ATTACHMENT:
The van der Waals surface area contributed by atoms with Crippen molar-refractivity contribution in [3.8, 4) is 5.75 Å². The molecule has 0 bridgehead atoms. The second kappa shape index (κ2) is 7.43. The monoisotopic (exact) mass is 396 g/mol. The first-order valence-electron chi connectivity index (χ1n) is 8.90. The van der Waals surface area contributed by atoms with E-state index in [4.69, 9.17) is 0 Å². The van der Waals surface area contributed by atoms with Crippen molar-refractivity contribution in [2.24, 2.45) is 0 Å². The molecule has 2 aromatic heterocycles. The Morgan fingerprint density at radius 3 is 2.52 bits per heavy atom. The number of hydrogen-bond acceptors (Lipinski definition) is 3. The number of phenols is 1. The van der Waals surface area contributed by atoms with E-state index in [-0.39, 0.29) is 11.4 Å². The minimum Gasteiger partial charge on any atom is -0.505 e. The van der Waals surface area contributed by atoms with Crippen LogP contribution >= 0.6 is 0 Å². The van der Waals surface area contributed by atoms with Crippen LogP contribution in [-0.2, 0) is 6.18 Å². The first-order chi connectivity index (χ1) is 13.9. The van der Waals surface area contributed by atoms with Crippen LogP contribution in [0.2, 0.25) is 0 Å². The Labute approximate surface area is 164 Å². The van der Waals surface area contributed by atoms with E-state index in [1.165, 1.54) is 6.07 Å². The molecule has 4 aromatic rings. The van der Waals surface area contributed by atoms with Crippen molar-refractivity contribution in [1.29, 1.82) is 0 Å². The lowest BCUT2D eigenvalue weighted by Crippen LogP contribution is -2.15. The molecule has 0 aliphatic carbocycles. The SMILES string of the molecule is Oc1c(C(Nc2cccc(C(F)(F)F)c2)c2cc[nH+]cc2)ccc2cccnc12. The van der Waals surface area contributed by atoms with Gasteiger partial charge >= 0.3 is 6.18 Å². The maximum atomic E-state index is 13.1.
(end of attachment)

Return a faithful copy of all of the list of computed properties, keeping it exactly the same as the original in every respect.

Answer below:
The van der Waals surface area contributed by atoms with Crippen molar-refractivity contribution in [3.8, 4) is 5.75 Å². The molecule has 0 bridgehead atoms. The second kappa shape index (κ2) is 7.43. The monoisotopic (exact) mass is 396 g/mol. The first-order valence-electron chi connectivity index (χ1n) is 8.90. The van der Waals surface area contributed by atoms with E-state index in [4.69, 9.17) is 0 Å². The van der Waals surface area contributed by atoms with Crippen molar-refractivity contribution in [2.24, 2.45) is 0 Å². The molecule has 2 aromatic heterocycles. The Morgan fingerprint density at radius 3 is 2.52 bits per heavy atom. The number of hydrogen-bond acceptors (Lipinski definition) is 3. The number of phenols is 1. The van der Waals surface area contributed by atoms with E-state index in [-0.39, 0.29) is 11.4 Å². The minimum Gasteiger partial charge on any atom is -0.505 e. The van der Waals surface area contributed by atoms with Crippen LogP contribution >= 0.6 is 0 Å². The van der Waals surface area contributed by atoms with Crippen LogP contribution in [-0.2, 0) is 6.18 Å². The first-order chi connectivity index (χ1) is 13.9. The van der Waals surface area contributed by atoms with Crippen LogP contribution in [0.2, 0.25) is 0 Å². The Labute approximate surface area is 164 Å². The van der Waals surface area contributed by atoms with E-state index in [1.165, 1.54) is 6.07 Å². The molecule has 4 aromatic rings. The van der Waals surface area contributed by atoms with Crippen molar-refractivity contribution in [1.29, 1.82) is 0 Å². The lowest BCUT2D eigenvalue weighted by Crippen LogP contribution is -2.15. The molecule has 0 aliphatic carbocycles. The SMILES string of the molecule is Oc1c(C(Nc2cccc(C(F)(F)F)c2)c2cc[nH+]cc2)ccc2cccnc12. The van der Waals surface area contributed by atoms with Gasteiger partial charge >= 0.3 is 6.18 Å². The maximum atomic E-state index is 13.1.